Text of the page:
A hot topic in the media right now is whether or not stores should be opening the evening of Thanksgiving for shoppers to grab those early Black Friday bargains. All personal thoughts aside, retailers are in the business of making money. Clearly, they have made a conscious decision to open on Thursday night to boost their bottom line.

Contrary to the belief of some opinions I have read, I doubt the CEOs of these corporations are sitting in their offices conspiring to destroy the Thanksgiving holidays for their employees. Instead, they are exercising rational decision-making based upon data – data that shows that this is the right action for them to take. After the holiday season, they will analyze new data to make decisions and determine the course for next year.

When you think about it, this really isn’t any different from a nonprofit organization evaluating the results from a previous campaign and making decisions about how to favorably modify the campaign to increase contributions in a future year. Tiffany Crumpton’s recent post highlights a sample of metrics that you can use to measure the success of a year-end campaign. But, in order to effectively use those metrics to evaluate success, appropriate data must be gathered along the way, so that data-informed decisions can be made. While the new few suggestions may seem obvious to many, I have encountered a surprisingly high number of organizations that aren’t tracking the most basic of data points.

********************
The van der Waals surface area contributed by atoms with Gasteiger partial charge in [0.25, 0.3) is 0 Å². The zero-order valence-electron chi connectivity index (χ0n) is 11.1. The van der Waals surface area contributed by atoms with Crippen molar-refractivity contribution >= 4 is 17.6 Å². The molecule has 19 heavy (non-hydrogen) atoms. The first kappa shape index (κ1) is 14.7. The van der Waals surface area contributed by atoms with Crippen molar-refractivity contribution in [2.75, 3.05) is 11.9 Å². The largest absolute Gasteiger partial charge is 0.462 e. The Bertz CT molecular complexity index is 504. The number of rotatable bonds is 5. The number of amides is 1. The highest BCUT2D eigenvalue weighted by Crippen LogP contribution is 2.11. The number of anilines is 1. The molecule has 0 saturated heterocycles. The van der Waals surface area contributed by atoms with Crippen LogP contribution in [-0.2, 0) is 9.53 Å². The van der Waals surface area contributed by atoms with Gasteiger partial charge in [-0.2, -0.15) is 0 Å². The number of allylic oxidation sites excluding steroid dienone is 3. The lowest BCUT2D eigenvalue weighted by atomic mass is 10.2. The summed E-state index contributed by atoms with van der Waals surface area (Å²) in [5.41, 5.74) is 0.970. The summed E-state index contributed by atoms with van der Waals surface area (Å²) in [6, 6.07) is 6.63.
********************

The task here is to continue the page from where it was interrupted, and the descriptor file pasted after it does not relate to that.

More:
• When sending out an appeal, be sure to track which constituents the appeal is sent to. Without knowing who received the appeal you can’t track response rates.
  • When a gift is received, track the appeal on the gift. Tying the gift back to the appeal aids in all forms of appeal reporting.
  • Did the gift come in via the web or mail? Knowing this will help drive future campaign audiences and guide focus on what type of campaigns to create.

Determining what data to track is important for any type of decision making, whether it be a year-end campaign or a capital campaign. Data may be specific to your operations, or data obtained from third party data sources. However, as I have told many customers along the way, don’t simply track data for data’s sake. Make sure that the data tracked in your CRM is relevant and has a purpose. Once you have the data and a plan to measure it, you’ll be in the driver’s seat toward making informed decisions to enhance your future campaigns.

What types of data are you tracking that help you make valuable decisions? Please share in the comments below.

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